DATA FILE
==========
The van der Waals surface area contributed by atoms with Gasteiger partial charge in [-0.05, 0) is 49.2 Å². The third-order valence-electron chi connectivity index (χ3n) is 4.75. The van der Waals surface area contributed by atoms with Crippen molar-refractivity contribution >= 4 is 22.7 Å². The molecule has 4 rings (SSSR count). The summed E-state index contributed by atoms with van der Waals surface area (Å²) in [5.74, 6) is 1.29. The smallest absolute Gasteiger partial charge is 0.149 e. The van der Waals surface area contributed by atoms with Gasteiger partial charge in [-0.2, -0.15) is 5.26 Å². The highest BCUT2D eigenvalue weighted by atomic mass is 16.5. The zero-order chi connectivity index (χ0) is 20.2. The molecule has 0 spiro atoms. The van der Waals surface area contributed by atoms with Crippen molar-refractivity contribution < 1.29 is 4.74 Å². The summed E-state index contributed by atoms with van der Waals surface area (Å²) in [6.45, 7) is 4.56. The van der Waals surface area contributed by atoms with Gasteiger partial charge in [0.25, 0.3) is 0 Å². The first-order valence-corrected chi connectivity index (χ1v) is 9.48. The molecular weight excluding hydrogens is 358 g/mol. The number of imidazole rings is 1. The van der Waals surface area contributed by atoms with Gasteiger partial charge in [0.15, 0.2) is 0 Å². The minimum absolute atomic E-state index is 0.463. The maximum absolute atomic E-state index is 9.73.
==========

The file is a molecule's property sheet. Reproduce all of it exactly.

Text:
The van der Waals surface area contributed by atoms with Gasteiger partial charge in [-0.05, 0) is 49.2 Å². The third-order valence-electron chi connectivity index (χ3n) is 4.75. The van der Waals surface area contributed by atoms with Crippen molar-refractivity contribution >= 4 is 22.7 Å². The molecule has 4 rings (SSSR count). The summed E-state index contributed by atoms with van der Waals surface area (Å²) in [5.74, 6) is 1.29. The smallest absolute Gasteiger partial charge is 0.149 e. The van der Waals surface area contributed by atoms with Gasteiger partial charge in [-0.2, -0.15) is 5.26 Å². The highest BCUT2D eigenvalue weighted by atomic mass is 16.5. The zero-order chi connectivity index (χ0) is 20.2. The molecule has 0 spiro atoms. The van der Waals surface area contributed by atoms with Crippen molar-refractivity contribution < 1.29 is 4.74 Å². The summed E-state index contributed by atoms with van der Waals surface area (Å²) in [6.45, 7) is 4.56. The van der Waals surface area contributed by atoms with Gasteiger partial charge in [0.25, 0.3) is 0 Å². The first-order valence-corrected chi connectivity index (χ1v) is 9.48. The molecular weight excluding hydrogens is 358 g/mol. The number of imidazole rings is 1. The van der Waals surface area contributed by atoms with Gasteiger partial charge in [0.15, 0.2) is 0 Å². The minimum absolute atomic E-state index is 0.463. The maximum absolute atomic E-state index is 9.73.